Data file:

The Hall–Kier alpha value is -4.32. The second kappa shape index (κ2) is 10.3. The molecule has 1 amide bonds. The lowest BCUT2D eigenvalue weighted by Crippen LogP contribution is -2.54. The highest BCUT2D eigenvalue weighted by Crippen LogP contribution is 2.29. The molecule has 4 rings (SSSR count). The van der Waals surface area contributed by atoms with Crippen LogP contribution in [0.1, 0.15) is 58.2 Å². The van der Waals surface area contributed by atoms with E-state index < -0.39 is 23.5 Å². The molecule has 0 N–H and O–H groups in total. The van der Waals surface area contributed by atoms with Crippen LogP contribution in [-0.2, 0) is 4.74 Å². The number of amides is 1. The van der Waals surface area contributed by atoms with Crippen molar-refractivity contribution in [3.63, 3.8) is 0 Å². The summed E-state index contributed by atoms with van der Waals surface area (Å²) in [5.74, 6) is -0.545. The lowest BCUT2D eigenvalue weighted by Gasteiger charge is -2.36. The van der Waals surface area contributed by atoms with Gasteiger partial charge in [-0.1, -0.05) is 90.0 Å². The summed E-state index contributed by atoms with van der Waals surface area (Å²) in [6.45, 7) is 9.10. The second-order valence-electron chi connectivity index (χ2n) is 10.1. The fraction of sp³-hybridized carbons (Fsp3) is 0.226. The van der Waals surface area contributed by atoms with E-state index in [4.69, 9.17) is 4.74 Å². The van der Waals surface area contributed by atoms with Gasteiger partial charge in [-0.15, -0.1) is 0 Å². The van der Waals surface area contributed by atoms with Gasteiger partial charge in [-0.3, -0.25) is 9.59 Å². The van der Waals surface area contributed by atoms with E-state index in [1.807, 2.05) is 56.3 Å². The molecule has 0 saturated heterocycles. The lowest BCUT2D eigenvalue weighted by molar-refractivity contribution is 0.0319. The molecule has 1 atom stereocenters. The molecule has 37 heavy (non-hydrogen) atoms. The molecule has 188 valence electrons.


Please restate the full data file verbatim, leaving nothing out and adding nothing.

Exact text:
The Hall–Kier alpha value is -4.32. The second kappa shape index (κ2) is 10.3. The molecule has 1 amide bonds. The lowest BCUT2D eigenvalue weighted by Crippen LogP contribution is -2.54. The highest BCUT2D eigenvalue weighted by Crippen LogP contribution is 2.29. The molecule has 4 rings (SSSR count). The van der Waals surface area contributed by atoms with Crippen LogP contribution in [0.1, 0.15) is 58.2 Å². The van der Waals surface area contributed by atoms with E-state index < -0.39 is 23.5 Å². The molecule has 0 N–H and O–H groups in total. The van der Waals surface area contributed by atoms with Crippen LogP contribution in [-0.2, 0) is 4.74 Å². The number of amides is 1. The van der Waals surface area contributed by atoms with Crippen molar-refractivity contribution in [3.63, 3.8) is 0 Å². The summed E-state index contributed by atoms with van der Waals surface area (Å²) in [5.74, 6) is -0.545. The lowest BCUT2D eigenvalue weighted by Gasteiger charge is -2.36. The van der Waals surface area contributed by atoms with Gasteiger partial charge in [-0.1, -0.05) is 90.0 Å². The summed E-state index contributed by atoms with van der Waals surface area (Å²) in [6.45, 7) is 9.10. The second-order valence-electron chi connectivity index (χ2n) is 10.1. The fraction of sp³-hybridized carbons (Fsp3) is 0.226. The van der Waals surface area contributed by atoms with E-state index in [4.69, 9.17) is 4.74 Å². The van der Waals surface area contributed by atoms with Gasteiger partial charge in [-0.15, -0.1) is 0 Å². The van der Waals surface area contributed by atoms with Gasteiger partial charge in [-0.3, -0.25) is 9.59 Å². The van der Waals surface area contributed by atoms with E-state index in [1.807, 2.05) is 56.3 Å². The molecule has 0 saturated heterocycles. The lowest BCUT2D eigenvalue weighted by molar-refractivity contribution is 0.0319. The molecule has 1 atom stereocenters. The molecule has 37 heavy (non-hydrogen) atoms. The molecule has 188 valence electrons.